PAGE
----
Jim Carty is not a popular figure in the blogosphere but I think this town was better off for having a guy at the News who was willing to say what he felt, despite of the fallout. Judging by my recent poll on the subject, most of you were happy to see Jim out of your morning fishwrap but wished Carty would have chosen law school in Haiti instead of Toledo.

Some folks put him in the category of a Drew Sharp who appears to create controversial opinions for the sake of pissing you off, and thus getting your attention. I’ve met Jim Carty before briefly and he never struck me as that guy. He’s busier than ever in his life, so he was very gracious to sit down and spend an hour with me answering a few (sometimes silly) questions.

Like some other recent interviews I’ll break it down into a few parts. In Part I we touch on his decision to leave the News, on his new blog, the day Lloyd Carr canceled his subscription thanks to a JC column, some recent criticism he launched at his former employer and finally….his no-holds-barred feud with Michigan syndicated radio host Bill ‘Huge’ Simonson.

MVictors: You left a position at the Ann Arbor News where you were rabidly criticized by fans, for law school at Toledo to become a lawyer, a profession that is often condemned as well. Were there no openings at the IRS?
Jim Carty: Well, I’ve joked to people that if I can graduate from law school, practice law, and then become a politician, it’ll be like the trifecta of death: the three most hated professions of all time.

MVictors: I imagine you spoke to a lot people when you were pondering this decision, Dave Shand mentioned he spoke to you about it, what was the best advice you got?
Jim Carty: The advice that probably impacted me the most, was a couple attorneys told me that it wasn’t too early in my career to go into law, that it’s not uncommon for someone in his early 40s to start in law. I talked to a U-M law school professor who’s become a good friend a mine. He offered some great advice how to take the first year, some things to pay attention to, some things not to stress about. Dave Shand offered his best wishes and cheerleaded me up, something he didn’t have to do, it was really nice. There are a lot of people that I talked to that were helpful and encouraging.

MVictors: Did any of your friends in the newspaper business give you any advice, at least with respect to the state of the business?
Jim Carty: I will say that I think Dave [Shand], when you talked to him, overstated a little bit the demise of the newspaper as a motivation for me. It was a very personal thing for me. Being a sports columnist is a tremendous job, I used to tell people that even on my worst day they were paying me to watch basketball or football. As you get older and have children, it is a job that doesn’t mesh well with having a family. Now I have kids that are 8, 5 and 2, and the job took me away 35 nights or so a year, a lot of weekends, sometimes you don’t expect it. Every fall Saturday is out, on travel weekends the whole weekend is wiped out – that’s a lot soccer games, that a lot of kids tee-ball games. After a while you add all this up you realize what you’re missing.

I will say this: it’s a horrible time for newspaper industry right now. It’s an absolutely brutal time. My wife is a newspaper reporter as well. Is it a good time to not have two incomes dependent on the newspaper industry? Absolutely.

MVictors: So you are saying it had nothing to do with their refusal to update your column photo in the News?


Jim Carty: [laughs] I have to say, in all fairness to the News, they asked me to update that column photo multiple times. The only person that should be blamed for that is me. Then when there was a possibility of leaving it seemed like the wrong thing to do. My wife says that’s one of the worst photos ever taken of me but I don’t know, that’s really subjective I guess [laughs].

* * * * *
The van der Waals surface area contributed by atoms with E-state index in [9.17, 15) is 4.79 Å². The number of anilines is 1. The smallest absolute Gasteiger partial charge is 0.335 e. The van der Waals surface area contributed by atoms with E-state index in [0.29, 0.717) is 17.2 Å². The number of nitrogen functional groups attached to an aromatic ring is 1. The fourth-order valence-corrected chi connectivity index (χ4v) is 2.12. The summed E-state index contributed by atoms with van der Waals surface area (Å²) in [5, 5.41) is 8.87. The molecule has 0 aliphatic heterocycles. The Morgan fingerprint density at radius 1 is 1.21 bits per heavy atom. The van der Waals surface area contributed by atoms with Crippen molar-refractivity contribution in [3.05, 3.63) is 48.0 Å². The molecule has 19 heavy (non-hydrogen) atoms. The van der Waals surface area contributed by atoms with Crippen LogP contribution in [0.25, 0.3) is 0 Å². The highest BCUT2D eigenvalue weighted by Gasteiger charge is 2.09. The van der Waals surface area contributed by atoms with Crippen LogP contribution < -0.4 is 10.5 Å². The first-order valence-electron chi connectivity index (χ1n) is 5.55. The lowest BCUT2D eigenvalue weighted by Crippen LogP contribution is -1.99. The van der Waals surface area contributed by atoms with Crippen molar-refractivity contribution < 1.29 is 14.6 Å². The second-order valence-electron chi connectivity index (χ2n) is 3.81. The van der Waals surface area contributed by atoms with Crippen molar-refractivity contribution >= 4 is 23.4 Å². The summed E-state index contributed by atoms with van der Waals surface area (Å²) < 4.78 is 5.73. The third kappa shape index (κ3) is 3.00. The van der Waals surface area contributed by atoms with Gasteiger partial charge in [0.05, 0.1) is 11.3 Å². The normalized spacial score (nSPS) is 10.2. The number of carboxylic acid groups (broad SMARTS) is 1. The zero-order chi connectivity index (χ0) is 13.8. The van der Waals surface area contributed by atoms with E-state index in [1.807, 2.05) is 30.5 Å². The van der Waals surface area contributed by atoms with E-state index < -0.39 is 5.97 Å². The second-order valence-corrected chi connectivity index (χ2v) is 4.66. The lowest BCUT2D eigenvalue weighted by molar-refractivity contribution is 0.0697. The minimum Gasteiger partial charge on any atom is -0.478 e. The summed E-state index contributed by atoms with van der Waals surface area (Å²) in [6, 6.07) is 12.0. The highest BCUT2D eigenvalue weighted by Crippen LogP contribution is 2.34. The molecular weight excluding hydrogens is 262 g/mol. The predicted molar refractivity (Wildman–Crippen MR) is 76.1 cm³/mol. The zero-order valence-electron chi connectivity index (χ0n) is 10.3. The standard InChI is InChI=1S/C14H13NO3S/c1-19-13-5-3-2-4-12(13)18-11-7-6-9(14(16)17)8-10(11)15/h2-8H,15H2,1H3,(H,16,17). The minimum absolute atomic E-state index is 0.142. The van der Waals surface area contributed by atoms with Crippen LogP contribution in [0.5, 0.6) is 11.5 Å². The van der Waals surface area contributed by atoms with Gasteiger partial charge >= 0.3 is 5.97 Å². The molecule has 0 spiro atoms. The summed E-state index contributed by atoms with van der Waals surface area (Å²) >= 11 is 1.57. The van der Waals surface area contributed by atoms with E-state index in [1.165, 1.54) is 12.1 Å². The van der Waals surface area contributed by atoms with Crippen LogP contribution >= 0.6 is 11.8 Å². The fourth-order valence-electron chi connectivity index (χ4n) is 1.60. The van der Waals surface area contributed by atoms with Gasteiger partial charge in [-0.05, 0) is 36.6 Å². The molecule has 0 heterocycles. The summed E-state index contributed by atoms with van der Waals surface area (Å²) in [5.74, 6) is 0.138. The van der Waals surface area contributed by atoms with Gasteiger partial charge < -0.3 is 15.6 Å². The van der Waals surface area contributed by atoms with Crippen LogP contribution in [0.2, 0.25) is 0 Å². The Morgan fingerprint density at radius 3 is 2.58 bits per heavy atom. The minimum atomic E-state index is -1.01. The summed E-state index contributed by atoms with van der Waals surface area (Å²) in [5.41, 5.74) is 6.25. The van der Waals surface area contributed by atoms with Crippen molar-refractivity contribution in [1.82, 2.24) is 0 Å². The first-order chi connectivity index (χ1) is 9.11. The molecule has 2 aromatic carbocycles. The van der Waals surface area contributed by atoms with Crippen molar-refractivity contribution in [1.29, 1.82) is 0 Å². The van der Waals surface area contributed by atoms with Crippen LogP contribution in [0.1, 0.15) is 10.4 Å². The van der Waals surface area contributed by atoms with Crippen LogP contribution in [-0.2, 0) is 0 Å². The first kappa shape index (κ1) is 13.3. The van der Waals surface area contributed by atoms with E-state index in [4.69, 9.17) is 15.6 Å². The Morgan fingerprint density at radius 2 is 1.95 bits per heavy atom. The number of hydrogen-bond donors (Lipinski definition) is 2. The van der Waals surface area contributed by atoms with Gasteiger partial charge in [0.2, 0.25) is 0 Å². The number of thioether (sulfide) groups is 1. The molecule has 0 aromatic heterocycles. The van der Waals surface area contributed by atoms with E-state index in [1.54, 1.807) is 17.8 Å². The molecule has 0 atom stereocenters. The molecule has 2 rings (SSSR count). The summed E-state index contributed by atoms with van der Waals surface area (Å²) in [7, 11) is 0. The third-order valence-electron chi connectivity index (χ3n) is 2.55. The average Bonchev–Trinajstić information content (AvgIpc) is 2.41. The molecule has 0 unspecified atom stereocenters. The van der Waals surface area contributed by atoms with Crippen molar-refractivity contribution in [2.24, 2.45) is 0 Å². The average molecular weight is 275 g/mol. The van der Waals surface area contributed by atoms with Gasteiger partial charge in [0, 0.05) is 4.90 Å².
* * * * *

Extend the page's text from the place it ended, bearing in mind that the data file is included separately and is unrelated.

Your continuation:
MVictors: You launched your blog Paper Tiger No More. You’ve hit a variety of topics, sports, politics, media, your family. What’s surprised you most about blogging?
Jim Carty: I think what’s surprised me most about it is how much I need to do it. It’s very strange, but if you count my years as an undergrad I’ve been writing on a daily basis for almost 20 years. I don’t think I realized how much of a part of my life it was, and how much of an itch it is that I need to scratch. I get up between 5:30 and 5:45, have breakfast, and I usually bang something out. I’ve got to scratch that itch. Since I quit the News, the production in the blog has gone up exponentially.

MVictors: Have you been stalked by any of the lovely female blogging groupies yet?
Jim Carty: Haven’t seen that yet.

MVictors: I noticed you’re a bit short on Star Trek and Star Wars references, perhaps that’ll help.
Jim Carty: I’ll have to work that in. I’ll probably have to work more from my basement. A lot of kitchen blogging, not enough basement blogging. I actually had one or two dedicated stalkers at the Ann Arbor News, people that were so semi unbalanced that my boss would collect evidence on them. They have not followed me to the blog, instead they’ve fixated on people at the News and left me behind.

MVictors: On your blog you recently blasted the editorial staff of the News for not having the stones to endorse a presidential candidate. Is your bridge back to the News pretty much smoldering right now?
Jim Carty: That’s a very interesting question. It’s funny, just before I came here I was talking to someone at the News about that. I would say more than a dozen people from the Ann Arbor News have contacted me since I blogged that. Either who are at the paper now or former employees.

Every single one of them have said, ‘Tremendous job’, in some way another. That was surprising to me. When I did it, it was something that I was a bit uneasy about, you don’t want to kick people that were good to you and the News was very good to me. As I said in the blog, it’s a tremendous copout to endorse no one. If you truly believe that John McCain is the best presidential candidate for this county, you need to say that. If you believe Obama is the best choice you need to say that. To endorse no one and then be an editorial page that is constantly trying to hold people accountable….it seems to me you can’t be both. I’d love to know who’s call that ultimately was. Mary Morgan, our editorial page editor, who was a tremendous editorial page editorial, just left to start the Ann Arbor Chronicle. I don’t think she could have lived with that decision. Have I burned bridges? I don’t know, but sometimes you’ve got to call ‘em as you see ‘em.